THE federal government backflipped overnight on its controversial Medicare ruling on practice nurses after an outcry from the Rural Doctors Association of Australia (RDAA), headed by Tamworth GP Ian Kamerman.
The government announced it would scrap Medicare rebates for practice nurses who deliver health assessments in general practices, but quickly reversed the decision after doctors said it could “spell out the end for many practice nurses” and would put financial strain on rural practices.
Practice nurses conduct health assessments for target groups, including people over the age of 75, people with an intellectual disability and those from a refugee background.
Dr Kamerman said practice nurses were “appropriately skilled and qualified to do this work” and are remunerated by Medicare for the time taken to carry out assessments, but until the drastic turnaround, that rebate was set to be discontinued.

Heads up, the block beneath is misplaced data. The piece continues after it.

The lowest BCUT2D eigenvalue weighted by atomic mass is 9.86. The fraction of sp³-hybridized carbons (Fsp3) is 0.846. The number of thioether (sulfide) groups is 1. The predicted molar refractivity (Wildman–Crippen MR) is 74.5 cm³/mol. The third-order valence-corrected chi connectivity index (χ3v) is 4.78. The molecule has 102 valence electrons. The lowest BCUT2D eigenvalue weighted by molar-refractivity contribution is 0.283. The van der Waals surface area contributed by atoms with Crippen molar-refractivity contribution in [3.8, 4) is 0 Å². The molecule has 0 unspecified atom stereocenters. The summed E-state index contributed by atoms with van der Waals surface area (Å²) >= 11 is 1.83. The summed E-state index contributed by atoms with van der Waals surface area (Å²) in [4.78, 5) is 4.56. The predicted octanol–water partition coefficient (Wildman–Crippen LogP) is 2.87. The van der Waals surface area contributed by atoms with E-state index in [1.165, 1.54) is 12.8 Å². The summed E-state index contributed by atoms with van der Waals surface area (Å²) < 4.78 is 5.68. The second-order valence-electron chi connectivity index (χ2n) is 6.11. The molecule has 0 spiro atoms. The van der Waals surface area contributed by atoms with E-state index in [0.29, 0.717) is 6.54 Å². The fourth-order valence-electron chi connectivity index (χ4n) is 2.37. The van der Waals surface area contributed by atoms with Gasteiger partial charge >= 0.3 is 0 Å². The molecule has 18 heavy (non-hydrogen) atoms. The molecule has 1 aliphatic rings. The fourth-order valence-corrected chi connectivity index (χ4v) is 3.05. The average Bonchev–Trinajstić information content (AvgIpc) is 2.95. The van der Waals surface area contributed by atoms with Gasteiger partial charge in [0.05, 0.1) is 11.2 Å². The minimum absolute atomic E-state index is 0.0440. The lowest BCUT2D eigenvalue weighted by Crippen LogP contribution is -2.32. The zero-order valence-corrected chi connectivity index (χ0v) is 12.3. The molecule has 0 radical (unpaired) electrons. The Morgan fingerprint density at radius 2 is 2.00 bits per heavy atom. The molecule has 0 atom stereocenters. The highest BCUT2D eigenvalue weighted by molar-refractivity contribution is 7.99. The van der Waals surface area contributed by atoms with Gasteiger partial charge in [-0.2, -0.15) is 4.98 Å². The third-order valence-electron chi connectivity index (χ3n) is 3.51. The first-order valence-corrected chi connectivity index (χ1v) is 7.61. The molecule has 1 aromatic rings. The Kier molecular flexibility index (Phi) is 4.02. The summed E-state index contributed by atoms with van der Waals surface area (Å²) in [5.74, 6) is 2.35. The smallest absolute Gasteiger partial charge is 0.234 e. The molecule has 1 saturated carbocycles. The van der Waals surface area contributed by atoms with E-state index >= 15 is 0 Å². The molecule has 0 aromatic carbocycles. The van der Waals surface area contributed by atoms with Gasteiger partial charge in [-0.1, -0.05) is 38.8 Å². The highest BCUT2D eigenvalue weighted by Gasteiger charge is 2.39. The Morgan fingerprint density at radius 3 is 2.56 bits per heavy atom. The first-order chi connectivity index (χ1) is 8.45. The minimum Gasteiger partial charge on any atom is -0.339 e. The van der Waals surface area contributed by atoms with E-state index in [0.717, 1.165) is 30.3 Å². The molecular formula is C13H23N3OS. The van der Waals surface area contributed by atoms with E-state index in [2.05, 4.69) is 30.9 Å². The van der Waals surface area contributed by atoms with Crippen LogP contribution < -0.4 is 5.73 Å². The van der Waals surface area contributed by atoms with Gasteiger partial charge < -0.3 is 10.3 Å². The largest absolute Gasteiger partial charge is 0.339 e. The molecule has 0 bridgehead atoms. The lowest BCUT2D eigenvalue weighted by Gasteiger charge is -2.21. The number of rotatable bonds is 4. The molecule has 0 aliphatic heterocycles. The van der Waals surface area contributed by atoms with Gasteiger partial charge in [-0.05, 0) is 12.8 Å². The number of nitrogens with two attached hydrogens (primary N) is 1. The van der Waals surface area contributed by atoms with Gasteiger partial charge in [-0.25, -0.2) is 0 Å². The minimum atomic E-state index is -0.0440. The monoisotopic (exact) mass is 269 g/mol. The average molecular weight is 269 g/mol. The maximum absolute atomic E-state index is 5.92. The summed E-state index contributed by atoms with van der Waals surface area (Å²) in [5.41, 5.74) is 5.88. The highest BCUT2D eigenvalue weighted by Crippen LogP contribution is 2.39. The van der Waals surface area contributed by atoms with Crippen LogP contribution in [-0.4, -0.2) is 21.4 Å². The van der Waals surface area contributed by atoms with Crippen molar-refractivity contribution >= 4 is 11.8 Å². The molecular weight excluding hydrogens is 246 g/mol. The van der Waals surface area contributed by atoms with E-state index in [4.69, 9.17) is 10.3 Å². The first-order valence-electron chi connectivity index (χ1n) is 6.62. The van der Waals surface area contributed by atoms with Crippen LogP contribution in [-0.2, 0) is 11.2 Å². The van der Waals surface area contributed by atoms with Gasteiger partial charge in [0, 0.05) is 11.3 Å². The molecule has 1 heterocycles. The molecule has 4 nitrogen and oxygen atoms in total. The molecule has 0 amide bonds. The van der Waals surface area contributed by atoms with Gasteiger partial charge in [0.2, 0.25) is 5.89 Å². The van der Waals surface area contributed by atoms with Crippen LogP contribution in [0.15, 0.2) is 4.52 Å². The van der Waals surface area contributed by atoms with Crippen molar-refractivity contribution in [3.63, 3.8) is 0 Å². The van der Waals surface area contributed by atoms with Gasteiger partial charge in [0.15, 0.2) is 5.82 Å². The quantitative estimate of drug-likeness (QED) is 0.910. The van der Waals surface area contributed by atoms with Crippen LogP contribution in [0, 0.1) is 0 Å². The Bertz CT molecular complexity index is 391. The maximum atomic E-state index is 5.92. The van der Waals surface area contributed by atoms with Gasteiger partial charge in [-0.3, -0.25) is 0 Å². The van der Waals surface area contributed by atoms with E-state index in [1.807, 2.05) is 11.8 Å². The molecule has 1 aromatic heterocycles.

The move would have been detrimental for rural practices who would not be able to afford to carry out health assessments if they were not reimbursed for the work of their nurses, forcing doctors to perform health assessments instead of higher-skilled tasks. Some health assessments may have been dropped by practices altogether, as they would not be financially viable without the Medicare rebate.
“I must admit, looking at the figures it would not have been worthwhile doing health assessments for over-75s,” Dr Kamerman said.
He said target groups could have been deprived of helpful medical information as a result.
If the change had gone ahead, the region may have lost many of its practice nurses, with most Tamworth practices employing between two and six nurses, Dr Kamerman said.
He said the government’s reversal was prompted by vocal opposition from the medical profession.
“I have never experienced such a bout of outrage from my members and colleagues,” Dr Kamerman said.
He welcomed the government’s reversal and said it was reassuring for doctors, practice nurses and patients in the New England region.